It’s no secret – Money & Tech are trying to sell you on cryptocurrency. And they’re also trying really hard to explain just what that means.
Money & Tech is one of several start-up companies and entrepreneurs partnering with the live-work space 20Mission. The company hosted old guard Missionites and techies alike at an event Tuesday night dedicated to promoting and explaining Bitcoin, an online currency currently valued at about $640 a virtual bit.
Money & Tech founder Jered Kenna said he was one of the first Bitcoin investors, buying in when one Bitcoin was worth only pennies per virtual coin. He is also the landlord of 20Mission, where he (naturally) accepts payment in Bitcoin.
His digital assets have accrued considerable monetary worth – but he insists that the currency’s real value is that it makes the world a better place. Yes, he believes that. So do the experts – one called himself an evangelist – who presented with Kenna on Tuesday. Like evangelists, Bitcoin believers all have the exuberant affect that either makes one join or flee.
On Tuesday, the 50 or so non-experts at least stayed.
“Sometimes I go days without checking the price,” Kenna said. “The problems it will solve don’t depend on the price.”
And what are the problems it will solve? First, it is an alternative to banks, which means freedom from money transfer agencies that take a share of the funds they transmit. Moreover, enthusiasts explained, it is a payment system that doesn’t require buyer or seller to trust a third party with their financial information.
Artist and muralist Laura Campos liked both of these attributes. “I’m sick and tired of banks, but I can’t carry all my cash with me all the time,” she said. “[Crypto currency] is kinda like a savior.”
Businesses and charities at the Bitcoin Beginners Fair explained that dollars can be converted to Bitcoins and vice versa, through exchanges or by buying Bitcoins – just like a traveler purchases other currencies.
The units of currency are stored in the owner’s digital wallet, a secure online or offline digital vault containing the unique codes that define each piece of a Bitcoin. These are protected by a password-like key that the owner uses to gain access. The virtual coins can then be exchanged between wallets to make purchases.
The process is facilitated by payment processors like Bitpay, which keeps track of which wallets own which Bitcoins. It promises to streamline the process of exchanging Bitcoins, and allows vendors to accept Bitcoins from customers but be paid in the currency of their choice.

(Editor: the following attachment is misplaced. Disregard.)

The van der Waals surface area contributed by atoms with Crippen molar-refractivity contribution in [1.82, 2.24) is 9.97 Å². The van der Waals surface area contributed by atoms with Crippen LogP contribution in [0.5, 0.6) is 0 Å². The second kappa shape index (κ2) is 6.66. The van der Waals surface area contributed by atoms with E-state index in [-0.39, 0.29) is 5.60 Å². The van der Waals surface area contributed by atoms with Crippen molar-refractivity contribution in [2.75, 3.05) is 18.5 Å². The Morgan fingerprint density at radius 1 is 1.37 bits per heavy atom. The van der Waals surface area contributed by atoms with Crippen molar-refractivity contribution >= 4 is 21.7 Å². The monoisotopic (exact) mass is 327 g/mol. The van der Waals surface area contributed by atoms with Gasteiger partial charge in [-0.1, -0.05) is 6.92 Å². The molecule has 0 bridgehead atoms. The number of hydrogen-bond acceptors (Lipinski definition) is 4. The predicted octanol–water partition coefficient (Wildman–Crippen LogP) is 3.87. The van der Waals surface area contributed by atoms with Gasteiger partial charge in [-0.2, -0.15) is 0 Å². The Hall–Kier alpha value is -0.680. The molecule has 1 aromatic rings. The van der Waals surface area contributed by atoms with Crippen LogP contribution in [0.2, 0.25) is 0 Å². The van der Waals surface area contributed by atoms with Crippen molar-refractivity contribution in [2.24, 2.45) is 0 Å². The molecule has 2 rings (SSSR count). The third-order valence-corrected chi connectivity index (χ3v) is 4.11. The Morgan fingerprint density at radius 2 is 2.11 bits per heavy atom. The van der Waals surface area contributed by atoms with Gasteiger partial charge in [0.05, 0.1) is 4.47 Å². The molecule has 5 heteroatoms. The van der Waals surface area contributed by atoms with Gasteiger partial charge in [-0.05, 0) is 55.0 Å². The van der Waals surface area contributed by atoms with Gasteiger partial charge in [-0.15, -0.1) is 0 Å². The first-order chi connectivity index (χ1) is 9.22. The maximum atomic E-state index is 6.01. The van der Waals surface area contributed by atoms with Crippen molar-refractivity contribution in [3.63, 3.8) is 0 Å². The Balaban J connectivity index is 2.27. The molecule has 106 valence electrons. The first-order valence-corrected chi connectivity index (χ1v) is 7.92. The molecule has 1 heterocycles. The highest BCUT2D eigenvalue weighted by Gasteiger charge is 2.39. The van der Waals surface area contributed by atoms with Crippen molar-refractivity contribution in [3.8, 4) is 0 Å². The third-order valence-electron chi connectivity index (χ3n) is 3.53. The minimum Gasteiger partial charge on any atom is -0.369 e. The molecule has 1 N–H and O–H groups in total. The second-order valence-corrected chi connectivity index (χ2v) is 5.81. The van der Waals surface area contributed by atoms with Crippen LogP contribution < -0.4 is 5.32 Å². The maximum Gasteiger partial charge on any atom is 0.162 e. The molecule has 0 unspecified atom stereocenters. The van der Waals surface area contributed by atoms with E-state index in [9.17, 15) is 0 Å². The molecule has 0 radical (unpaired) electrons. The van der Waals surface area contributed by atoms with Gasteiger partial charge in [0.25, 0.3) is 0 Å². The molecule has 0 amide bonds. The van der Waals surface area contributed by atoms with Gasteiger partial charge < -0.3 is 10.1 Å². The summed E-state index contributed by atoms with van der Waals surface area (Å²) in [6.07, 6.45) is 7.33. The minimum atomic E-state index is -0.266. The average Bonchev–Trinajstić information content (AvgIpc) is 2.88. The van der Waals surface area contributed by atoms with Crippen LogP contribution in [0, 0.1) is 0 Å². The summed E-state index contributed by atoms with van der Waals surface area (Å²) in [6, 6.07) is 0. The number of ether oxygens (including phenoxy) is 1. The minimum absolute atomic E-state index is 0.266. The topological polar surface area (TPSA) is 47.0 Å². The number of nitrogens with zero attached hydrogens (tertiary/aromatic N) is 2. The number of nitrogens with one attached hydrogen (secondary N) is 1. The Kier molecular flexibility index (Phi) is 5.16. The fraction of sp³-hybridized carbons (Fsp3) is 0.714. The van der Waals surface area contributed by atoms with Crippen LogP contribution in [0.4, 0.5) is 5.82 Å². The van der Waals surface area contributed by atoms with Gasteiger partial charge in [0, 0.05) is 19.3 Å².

Despite the currently staggering value of a single Bitcoin, the pool of Bitcoin holders and users is fairly small. This is why enthusiasts such as the event organizer Rebecca Ahn are working so hard to spread the word about the currency.
“The people in Bitcoin are very active with each other, and there are many resources for people who are already in. But there really aren’t good efforts to bring people in the community in a way that isn’t super technical,” Ahn said. “The more merchants accept it, the more people will feel like there’s a use for it.”
Tom Longson is also working to make Bitcoin easier to grasp – literally. He founded GoGoCoin, which makes it possible to store Bitcoin values on a card, much like a Visa gift card. “Bitcoin is this intangible thing, and we’re trying to make it slightly tangible,” he told listeners during his presentation. “It’s gone from something that is nothing to something that is something.”
Ahn says she is hoping more local businesses will adopt the still unfamiliar currency. Transaction fees for Bitcoin average around five cents per exchange, according to Longson. This would significantly decrease transaction costs for business owners who accept debit or credit cards.
So what’s the catch? Bitcoin is a new approach to currency. And that means that, as presenter Thaddeus Dryja said, “it’s pretty much the Wild West out there.”
Being free of bank or government control also means that Bitcoin transfers are irrefutably final and that holders must look out for themselves when they initiate a transaction. If your currency ends up in the wrong hands, “You can call the police, but they won’t care,” Dryja said.
Bitcoin is also a little tricky when it comes to taxes. Dryja, a Ph.D. candidate who has devoted his studies to exploring Bitcoin, explained that the IRS considers the cryptocurrency as property, which means that any change in value must be reported as capital gains or capital losses.
Kenna, a former Marine who was deployed in Afghanistan and who is planning to move to South America with his Colombian girlfriend, feels particularly strongly that low-income immigrants can benefit from the ease and economy of transferring Bitcoin internationally. 20Mission hopes to soon have sessions in Spanish as well as English.
“We’re using Bitcoin as a vehicle to explain this concept of digital, peer to peer transactions,” Ahn said. In at least two cases, Ahn and Kenna have succeeded. Emil Reiman, a lifelong Mission resident, walked in to the fair knowing next to nothing about how the currency worked. He had heard of Bitcoin but half-dismissed it as another passing fad.
“I thought it was going to go away, but it’s still here,” he said. Two and a half hours later, he was already making plans to redeem the freebie Bitcoin fragments handed out to guests and from there, to acquire more.
Their latest recruit, according to Bitcoin entusiasts? The hot dog vendor on Mission and 20th St. appears ready to make a cryptocurrency wallet. We’ll check back to see if that happens.